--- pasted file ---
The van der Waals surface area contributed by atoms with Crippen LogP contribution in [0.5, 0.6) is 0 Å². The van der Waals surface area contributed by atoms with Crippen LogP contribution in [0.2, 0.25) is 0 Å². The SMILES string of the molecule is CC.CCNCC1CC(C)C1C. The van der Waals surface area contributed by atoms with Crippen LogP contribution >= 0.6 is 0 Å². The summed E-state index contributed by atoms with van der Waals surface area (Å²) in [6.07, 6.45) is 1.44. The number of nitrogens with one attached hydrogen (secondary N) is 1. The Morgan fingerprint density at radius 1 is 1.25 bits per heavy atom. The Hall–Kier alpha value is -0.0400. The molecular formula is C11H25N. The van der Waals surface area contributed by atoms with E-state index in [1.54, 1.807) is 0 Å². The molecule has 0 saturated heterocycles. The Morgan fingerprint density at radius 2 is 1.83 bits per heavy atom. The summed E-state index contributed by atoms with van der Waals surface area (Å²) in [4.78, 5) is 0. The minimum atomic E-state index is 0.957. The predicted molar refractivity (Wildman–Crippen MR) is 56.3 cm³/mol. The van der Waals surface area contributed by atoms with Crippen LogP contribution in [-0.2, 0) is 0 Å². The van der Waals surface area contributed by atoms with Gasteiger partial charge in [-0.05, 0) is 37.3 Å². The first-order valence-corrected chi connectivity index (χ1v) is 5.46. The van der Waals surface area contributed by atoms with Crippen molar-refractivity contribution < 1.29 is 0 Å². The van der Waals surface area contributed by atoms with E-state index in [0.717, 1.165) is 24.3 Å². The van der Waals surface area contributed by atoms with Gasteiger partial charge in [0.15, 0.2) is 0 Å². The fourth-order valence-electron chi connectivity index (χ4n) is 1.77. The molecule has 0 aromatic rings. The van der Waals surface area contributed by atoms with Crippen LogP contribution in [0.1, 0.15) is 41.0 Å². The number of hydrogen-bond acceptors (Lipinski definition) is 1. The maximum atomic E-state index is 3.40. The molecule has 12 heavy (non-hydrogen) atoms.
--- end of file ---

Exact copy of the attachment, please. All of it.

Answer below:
The van der Waals surface area contributed by atoms with Crippen LogP contribution in [0.5, 0.6) is 0 Å². The van der Waals surface area contributed by atoms with Crippen LogP contribution in [0.2, 0.25) is 0 Å². The SMILES string of the molecule is CC.CCNCC1CC(C)C1C. The van der Waals surface area contributed by atoms with Crippen LogP contribution >= 0.6 is 0 Å². The summed E-state index contributed by atoms with van der Waals surface area (Å²) in [6.07, 6.45) is 1.44. The number of nitrogens with one attached hydrogen (secondary N) is 1. The Morgan fingerprint density at radius 1 is 1.25 bits per heavy atom. The Hall–Kier alpha value is -0.0400. The molecular formula is C11H25N. The van der Waals surface area contributed by atoms with E-state index in [1.54, 1.807) is 0 Å². The molecule has 0 saturated heterocycles. The Morgan fingerprint density at radius 2 is 1.83 bits per heavy atom. The summed E-state index contributed by atoms with van der Waals surface area (Å²) in [4.78, 5) is 0. The minimum atomic E-state index is 0.957. The predicted molar refractivity (Wildman–Crippen MR) is 56.3 cm³/mol. The van der Waals surface area contributed by atoms with Crippen LogP contribution in [-0.2, 0) is 0 Å². The van der Waals surface area contributed by atoms with Gasteiger partial charge in [-0.05, 0) is 37.3 Å². The first-order valence-corrected chi connectivity index (χ1v) is 5.46. The van der Waals surface area contributed by atoms with Crippen molar-refractivity contribution < 1.29 is 0 Å². The van der Waals surface area contributed by atoms with E-state index in [0.717, 1.165) is 24.3 Å². The van der Waals surface area contributed by atoms with Gasteiger partial charge in [0.15, 0.2) is 0 Å². The fourth-order valence-electron chi connectivity index (χ4n) is 1.77. The molecule has 0 aromatic rings. The van der Waals surface area contributed by atoms with Crippen LogP contribution in [0.1, 0.15) is 41.0 Å². The number of hydrogen-bond acceptors (Lipinski definition) is 1. The maximum atomic E-state index is 3.40. The molecule has 12 heavy (non-hydrogen) atoms.